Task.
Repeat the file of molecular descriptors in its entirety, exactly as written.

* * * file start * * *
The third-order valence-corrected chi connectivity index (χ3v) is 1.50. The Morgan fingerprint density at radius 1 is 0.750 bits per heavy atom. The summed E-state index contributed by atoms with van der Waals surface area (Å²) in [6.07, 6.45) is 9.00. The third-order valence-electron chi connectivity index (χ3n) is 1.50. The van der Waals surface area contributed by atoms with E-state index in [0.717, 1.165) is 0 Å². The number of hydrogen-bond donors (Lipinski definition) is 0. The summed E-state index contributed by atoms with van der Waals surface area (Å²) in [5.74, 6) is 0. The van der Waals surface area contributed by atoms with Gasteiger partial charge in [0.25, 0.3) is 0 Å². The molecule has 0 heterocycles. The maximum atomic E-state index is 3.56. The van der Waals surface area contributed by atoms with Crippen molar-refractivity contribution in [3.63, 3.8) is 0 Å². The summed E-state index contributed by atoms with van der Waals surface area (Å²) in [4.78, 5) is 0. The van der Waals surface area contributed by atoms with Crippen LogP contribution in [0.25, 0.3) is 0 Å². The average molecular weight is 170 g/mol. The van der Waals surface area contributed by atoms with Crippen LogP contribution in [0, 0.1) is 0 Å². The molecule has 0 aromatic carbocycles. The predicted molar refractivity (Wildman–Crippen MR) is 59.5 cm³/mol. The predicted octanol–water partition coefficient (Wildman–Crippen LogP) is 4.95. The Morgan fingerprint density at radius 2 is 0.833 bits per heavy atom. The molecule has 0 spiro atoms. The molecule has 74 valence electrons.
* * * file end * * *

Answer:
The third-order valence-corrected chi connectivity index (χ3v) is 1.50. The Morgan fingerprint density at radius 1 is 0.750 bits per heavy atom. The summed E-state index contributed by atoms with van der Waals surface area (Å²) in [6.07, 6.45) is 9.00. The third-order valence-electron chi connectivity index (χ3n) is 1.50. The van der Waals surface area contributed by atoms with E-state index in [0.717, 1.165) is 0 Å². The number of hydrogen-bond donors (Lipinski definition) is 0. The summed E-state index contributed by atoms with van der Waals surface area (Å²) in [5.74, 6) is 0. The van der Waals surface area contributed by atoms with Gasteiger partial charge in [0.25, 0.3) is 0 Å². The molecule has 0 heterocycles. The maximum atomic E-state index is 3.56. The van der Waals surface area contributed by atoms with Crippen molar-refractivity contribution in [3.63, 3.8) is 0 Å². The summed E-state index contributed by atoms with van der Waals surface area (Å²) in [4.78, 5) is 0. The van der Waals surface area contributed by atoms with Crippen LogP contribution in [0.25, 0.3) is 0 Å². The average molecular weight is 170 g/mol. The van der Waals surface area contributed by atoms with Crippen LogP contribution in [0, 0.1) is 0 Å². The molecule has 0 aromatic carbocycles. The predicted molar refractivity (Wildman–Crippen MR) is 59.5 cm³/mol. The predicted octanol–water partition coefficient (Wildman–Crippen LogP) is 4.95. The Morgan fingerprint density at radius 2 is 0.833 bits per heavy atom. The molecule has 0 spiro atoms. The molecule has 74 valence electrons.